Carrie Graham, MSW, MPG, who work-ed there as Harbor Light’s health services coordinator from 1992 to 1994, is currently a case manager in adult psychiatry at Kaiser, South San Francisco. She remembers describing the Army’s program to a number of community groups, including the Gay/Lesbian/Bisexual/Transgender Task Force, Disability Task Force and Baker Place.
“I think they may have felt there was a perception in the community that the Army might have difficulty working with the HIV-infected gay community. But after a few referrals they found out it just wasn’t so. By our actions and presence, we were raising awareness. Thanks to the openness of Captains Larry and Vickie Shiroma, we made great strides.
Graham left Harbor Light after two years to continue her schooling. In 1999 she returned to write grants and helped facilitate a program with Kaiser, which does not have residential services, but contracts out with recovery programs and hospitals for certain clients in their outpatient program. It’s a per diem arrangement. Harbor Light staff does the work. Kaiser pays.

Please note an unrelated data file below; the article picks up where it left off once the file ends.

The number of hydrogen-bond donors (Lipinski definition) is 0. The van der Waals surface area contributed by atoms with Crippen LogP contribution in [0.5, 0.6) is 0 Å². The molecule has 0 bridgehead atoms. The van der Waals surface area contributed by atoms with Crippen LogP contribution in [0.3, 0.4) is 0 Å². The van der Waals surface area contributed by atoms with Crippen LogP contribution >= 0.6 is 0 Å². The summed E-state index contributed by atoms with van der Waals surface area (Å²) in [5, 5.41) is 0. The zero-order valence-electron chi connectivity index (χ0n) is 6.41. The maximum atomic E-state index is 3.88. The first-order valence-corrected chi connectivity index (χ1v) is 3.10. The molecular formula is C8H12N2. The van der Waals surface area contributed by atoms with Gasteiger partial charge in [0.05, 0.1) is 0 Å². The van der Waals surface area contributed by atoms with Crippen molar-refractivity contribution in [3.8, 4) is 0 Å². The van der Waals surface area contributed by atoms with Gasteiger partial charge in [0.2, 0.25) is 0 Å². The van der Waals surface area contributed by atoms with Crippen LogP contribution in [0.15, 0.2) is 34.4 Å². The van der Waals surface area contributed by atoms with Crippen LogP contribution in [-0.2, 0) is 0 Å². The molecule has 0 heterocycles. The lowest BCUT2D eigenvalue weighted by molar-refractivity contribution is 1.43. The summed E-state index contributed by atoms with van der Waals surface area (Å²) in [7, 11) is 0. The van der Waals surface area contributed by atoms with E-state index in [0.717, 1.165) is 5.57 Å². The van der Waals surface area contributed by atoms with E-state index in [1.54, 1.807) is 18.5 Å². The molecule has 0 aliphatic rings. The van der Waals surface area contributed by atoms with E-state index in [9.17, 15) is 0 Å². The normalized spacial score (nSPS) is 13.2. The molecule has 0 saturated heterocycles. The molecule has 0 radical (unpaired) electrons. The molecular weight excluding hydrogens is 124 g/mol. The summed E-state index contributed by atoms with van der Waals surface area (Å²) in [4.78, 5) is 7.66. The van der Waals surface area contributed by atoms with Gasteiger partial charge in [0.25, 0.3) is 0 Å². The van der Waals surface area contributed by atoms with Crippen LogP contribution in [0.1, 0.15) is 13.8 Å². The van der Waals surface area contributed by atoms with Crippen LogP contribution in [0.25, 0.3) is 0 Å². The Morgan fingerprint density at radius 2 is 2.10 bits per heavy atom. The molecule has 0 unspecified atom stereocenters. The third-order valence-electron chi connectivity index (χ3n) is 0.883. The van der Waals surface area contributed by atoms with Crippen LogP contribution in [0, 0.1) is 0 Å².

Joe Gonzalez, L.C.S.W. CDRP, program director of Kaiser Permanente Medical Group, Inc. is supportive of the program, noting that Harbor Light plays an important role in the continuum of service. Of the patients he refers to Harbor Light, a number of whom are HIV-infected; there are strong success stories. “They’ve used their treatment at Harbor Light to build a solid foundation for ongoing recovery and have subsequently returned to Kaiser to make good use of the outpatient program.”
The original 10-bed integrated recovery program in 1991 provided detox, primary and recovery program activities, specialized counseling and support groups, plus linkage to community health care facilities. In 1994, thanks to a second round of Ryan White Care Act funding, services were expanded still further through an additional 12 bed, 21-day co-ed facility for individuals with HIV/AIDS. Services include specialized counseling and community linkages including transportation for emergencies and primary care appointments.